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CP-1 Digital Audio Environment Processor
For decades the study of concert-hall acoustics relied on certain basic
measurements to characterize halls, the main one being the time it takes a
sound to drop in level (decay) by 60 decibels. This is called the reverberation
time or RT
and is approximately the same as the time it takes a hand clap
to subside to inaudibility. The RT
is measured as a function of frequency,
usually in bands one octave wide, over the range of audible frequencies. The
resulting curve forms a frequency contour for the hall.
While it was found that most good halls have comparable RT
different halls with similar RT
measurements can sound very different
from each other and listener reactions to them can vary widely. Clearly,
other important factors in the sound field were not being measured.
Through the work of many people (including Manfred Schroeder, A. H.
Marshall, Michael Barron and others) some of these factors were identified.
In an effort to answer the question of why some halls sound so much better
than others, Schroeder devised a method for comparing them without
transporting his subjects from hall to hall. Using a dummy head with
microphone diaphragms in place of ear drums, Schroeder made binaural
recordings in many halls. These recordings, played back through ear-
phones, gave excellent reproduction of spatial qualities. Unfortunately, the
stereo image tended to appear entirely inside the head, spoiling the accu-
racy of such recordings as a test of concert halls.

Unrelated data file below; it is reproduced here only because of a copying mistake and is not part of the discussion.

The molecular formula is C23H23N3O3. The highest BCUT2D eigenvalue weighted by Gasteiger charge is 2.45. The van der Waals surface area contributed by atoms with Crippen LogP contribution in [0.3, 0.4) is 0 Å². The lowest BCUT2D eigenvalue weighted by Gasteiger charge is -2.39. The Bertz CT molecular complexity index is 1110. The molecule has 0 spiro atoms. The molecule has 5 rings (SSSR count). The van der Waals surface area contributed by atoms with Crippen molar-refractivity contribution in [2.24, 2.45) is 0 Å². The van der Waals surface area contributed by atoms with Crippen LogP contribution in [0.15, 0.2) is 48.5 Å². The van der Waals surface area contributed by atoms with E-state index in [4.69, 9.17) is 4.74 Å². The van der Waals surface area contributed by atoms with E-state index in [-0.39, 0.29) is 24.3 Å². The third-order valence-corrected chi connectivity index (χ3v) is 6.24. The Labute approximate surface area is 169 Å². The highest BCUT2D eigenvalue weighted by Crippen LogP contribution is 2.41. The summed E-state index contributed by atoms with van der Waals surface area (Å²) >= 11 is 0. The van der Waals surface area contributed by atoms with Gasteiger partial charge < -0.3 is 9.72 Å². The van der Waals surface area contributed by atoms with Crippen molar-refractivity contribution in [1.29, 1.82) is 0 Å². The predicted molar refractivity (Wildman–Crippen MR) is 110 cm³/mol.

To overcome this problem, Schroeder played his recordings through a pair
of loudspeakers in an anechoic chamber, using a special electro-acoustic
technique (developed by Atal, Schroeder, Damaske and Mellert) to elimi-
nate crosstalk between the listener’s ears. Normally each speaker is heard
by both ears but Schroeder’s system canceled the sound reaching the right
ear from the left speaker and vice-versa. Provided that the listener held his
head in exactly the right spot, the sound had all the excellent localization
properties of earphones but was properly located outside the listener’s
This technique allowed the first direct comparisons of specific halls.
these studies it was found that the best halls were all characterized by
having large differences in the sound between the two ears in the dummy
head. Very simply, the best halls gave the most stereo.
Michael Barron defined this characteristic in halls as Spatial Impression (SI)
and found that it was created by sideways-moving reflected sound.
reflections which move from side to side produce SI, because only they give
rise to sound differences between the two ears. Reflections from the front,
ceiling, floor or back wall add loudness and muddiness to the sound but it
is the lateral reflections that draw the listener into the music.
Concert Hall Acoustics
Halls with similar RT
different. The best have large
amounts of sideways moving re-